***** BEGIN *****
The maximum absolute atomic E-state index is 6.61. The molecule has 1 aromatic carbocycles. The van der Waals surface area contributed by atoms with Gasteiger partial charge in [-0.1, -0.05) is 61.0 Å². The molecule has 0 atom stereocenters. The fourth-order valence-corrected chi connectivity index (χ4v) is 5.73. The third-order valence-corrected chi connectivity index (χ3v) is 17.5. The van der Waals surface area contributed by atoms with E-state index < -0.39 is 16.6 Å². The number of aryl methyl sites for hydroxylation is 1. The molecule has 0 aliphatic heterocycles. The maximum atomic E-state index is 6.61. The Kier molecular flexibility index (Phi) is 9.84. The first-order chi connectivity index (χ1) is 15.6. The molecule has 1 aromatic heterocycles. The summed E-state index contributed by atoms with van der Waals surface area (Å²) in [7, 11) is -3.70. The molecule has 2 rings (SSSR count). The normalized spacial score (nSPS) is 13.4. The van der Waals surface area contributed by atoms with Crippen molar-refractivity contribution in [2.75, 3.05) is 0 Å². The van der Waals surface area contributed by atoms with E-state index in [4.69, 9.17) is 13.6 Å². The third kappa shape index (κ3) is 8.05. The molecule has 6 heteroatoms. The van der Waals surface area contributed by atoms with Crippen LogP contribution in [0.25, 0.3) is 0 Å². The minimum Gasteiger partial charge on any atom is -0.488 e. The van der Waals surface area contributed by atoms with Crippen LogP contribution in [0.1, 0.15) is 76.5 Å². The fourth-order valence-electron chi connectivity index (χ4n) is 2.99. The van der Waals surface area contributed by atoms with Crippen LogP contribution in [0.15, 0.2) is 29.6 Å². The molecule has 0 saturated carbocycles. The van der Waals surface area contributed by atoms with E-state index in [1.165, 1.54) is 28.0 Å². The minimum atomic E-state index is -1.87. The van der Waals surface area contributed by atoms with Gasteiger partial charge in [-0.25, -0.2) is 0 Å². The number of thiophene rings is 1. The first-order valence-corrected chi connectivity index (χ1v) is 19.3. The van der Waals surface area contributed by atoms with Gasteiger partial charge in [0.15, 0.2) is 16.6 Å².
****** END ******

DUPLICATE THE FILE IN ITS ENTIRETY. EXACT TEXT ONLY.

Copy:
The maximum absolute atomic E-state index is 6.61. The molecule has 1 aromatic carbocycles. The van der Waals surface area contributed by atoms with Gasteiger partial charge in [-0.1, -0.05) is 61.0 Å². The molecule has 0 atom stereocenters. The fourth-order valence-corrected chi connectivity index (χ4v) is 5.73. The third-order valence-corrected chi connectivity index (χ3v) is 17.5. The van der Waals surface area contributed by atoms with E-state index < -0.39 is 16.6 Å². The number of aryl methyl sites for hydroxylation is 1. The molecule has 0 aliphatic heterocycles. The maximum atomic E-state index is 6.61. The Kier molecular flexibility index (Phi) is 9.84. The first-order chi connectivity index (χ1) is 15.6. The molecule has 1 aromatic heterocycles. The summed E-state index contributed by atoms with van der Waals surface area (Å²) in [7, 11) is -3.70. The molecule has 2 rings (SSSR count). The normalized spacial score (nSPS) is 13.4. The van der Waals surface area contributed by atoms with Crippen molar-refractivity contribution in [2.75, 3.05) is 0 Å². The van der Waals surface area contributed by atoms with E-state index in [4.69, 9.17) is 13.6 Å². The third kappa shape index (κ3) is 8.05. The molecule has 6 heteroatoms. The van der Waals surface area contributed by atoms with Crippen LogP contribution in [0.25, 0.3) is 0 Å². The minimum Gasteiger partial charge on any atom is -0.488 e. The van der Waals surface area contributed by atoms with Crippen LogP contribution in [0.1, 0.15) is 76.5 Å². The fourth-order valence-electron chi connectivity index (χ4n) is 2.99. The van der Waals surface area contributed by atoms with Crippen LogP contribution in [0.15, 0.2) is 29.6 Å². The molecule has 0 saturated carbocycles. The van der Waals surface area contributed by atoms with E-state index in [1.165, 1.54) is 28.0 Å². The minimum atomic E-state index is -1.87. The van der Waals surface area contributed by atoms with Gasteiger partial charge in [-0.25, -0.2) is 0 Å². The number of thiophene rings is 1. The first-order valence-corrected chi connectivity index (χ1v) is 19.3. The van der Waals surface area contributed by atoms with Gasteiger partial charge in [0.15, 0.2) is 16.6 Å².